Lincoln Expands Annuity Wholesalers by 15 Percent in 2018
Lincoln Financial plans to increase its 240-strong annuity wholesaler force by about 15 percent in 2018 as the company prepares to enter the growing buffered variable annuity market, the company’s top executive said.
Most of the wholesaler increase “is going to be supporting product expansion in the bank channel,” through which Lincoln already distributes products, said Dennis R. Glass, president and CEO of Lincoln Financial, at an analyst conference.
Banks and broker-dealers are the preferred sales channel for buffered VAs, also known as indexed VAs, a segment of the variable annuity market which the company is preparing to enter.
“We’re also positioning ourselves for emerging growth opportunities and index variable annuity, which is selling well in the marketplace today, and we’re not selling them,” Glass said. “We will be in the first part of next year.”
Over the last several quarters, wholesalers have increased shelf space allocations to Lincoln Financial products and plans to devote still more space to Lincoln products is a sign of confidence in the Radnor, Pa.-based insurer.
Lincoln already has relationships with more than 700 wholesalers across all product lines and access to more than 90,000 independent producers.
Room for Growth in a $6 Billion Market
Buffered VAs, also referred to as structured VAs., represent a bright spot in an otherwise overall shrinking variable annuity market.
While the overall VA market in 2017 is expected to fall below $100 billion, the size of the buffered VA market is about $6 billion, “and that can get bigger,” Glass said.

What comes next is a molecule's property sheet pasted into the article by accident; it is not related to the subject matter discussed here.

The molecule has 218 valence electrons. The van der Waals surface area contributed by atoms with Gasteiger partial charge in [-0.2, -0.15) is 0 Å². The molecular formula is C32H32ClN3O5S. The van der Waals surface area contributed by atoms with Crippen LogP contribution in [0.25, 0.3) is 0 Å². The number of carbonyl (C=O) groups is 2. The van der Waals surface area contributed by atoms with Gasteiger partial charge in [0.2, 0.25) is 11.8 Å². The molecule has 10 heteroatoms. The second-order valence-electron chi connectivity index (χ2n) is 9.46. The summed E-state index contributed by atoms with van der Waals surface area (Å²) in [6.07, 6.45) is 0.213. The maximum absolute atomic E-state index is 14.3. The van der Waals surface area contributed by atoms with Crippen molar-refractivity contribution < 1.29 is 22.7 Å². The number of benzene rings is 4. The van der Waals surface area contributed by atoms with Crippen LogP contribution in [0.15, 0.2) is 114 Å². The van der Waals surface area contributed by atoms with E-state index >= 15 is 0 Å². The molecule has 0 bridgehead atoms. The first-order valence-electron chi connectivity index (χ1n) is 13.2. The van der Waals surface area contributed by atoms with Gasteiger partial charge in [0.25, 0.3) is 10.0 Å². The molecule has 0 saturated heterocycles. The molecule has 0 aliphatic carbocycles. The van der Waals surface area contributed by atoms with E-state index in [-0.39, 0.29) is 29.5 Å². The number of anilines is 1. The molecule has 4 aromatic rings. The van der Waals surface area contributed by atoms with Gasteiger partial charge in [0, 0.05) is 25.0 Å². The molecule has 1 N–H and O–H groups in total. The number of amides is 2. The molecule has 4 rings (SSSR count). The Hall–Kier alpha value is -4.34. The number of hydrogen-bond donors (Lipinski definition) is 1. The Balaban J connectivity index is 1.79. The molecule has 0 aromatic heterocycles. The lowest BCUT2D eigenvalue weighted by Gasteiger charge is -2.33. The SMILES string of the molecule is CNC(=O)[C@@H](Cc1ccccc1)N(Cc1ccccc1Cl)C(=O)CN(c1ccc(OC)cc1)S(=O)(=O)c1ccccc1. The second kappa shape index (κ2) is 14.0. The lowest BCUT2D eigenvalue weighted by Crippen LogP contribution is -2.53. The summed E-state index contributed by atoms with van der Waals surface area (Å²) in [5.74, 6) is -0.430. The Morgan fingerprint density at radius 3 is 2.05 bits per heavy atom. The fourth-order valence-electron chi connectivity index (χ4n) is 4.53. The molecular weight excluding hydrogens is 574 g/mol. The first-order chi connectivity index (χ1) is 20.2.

Third-quarter sales of buffered VAs rose 15 percent to $1.7 billion compared with the year-ago period, LIMRA reported.
Buffered VA sales, about $2 billion in 2014, were forecast to hit about $9 billion this year. The products are structured to protect buyers against most market losses – but not the huge losses – in exchange for a higher cap on credited interest.
Insurers and distributors like buffered VAs because they are typically shorter-duration products and well matched for an era of low interest rates.
These new kinds of VAs don’t require as much capital as traditional VAs with income guarantees and allow insurers to diversify their VA book.
Policyholders benefit by taking advantage of increasing participation rates on indexed crediting factors at time when Standard & Poor’s 500 stock market index is closing in on gains of 20 percent this year.
Voya Financial also said it would launch a buffered VA next year.
With Lincoln Financial and Voya Financial joining the buffered VA market, six insurers will be selling the product next year.
InsuranceNewsNet Senior Writer Cyril Tuohy has covered the financial services industry for more than 15 years. Cyril may be reached at [email protected]
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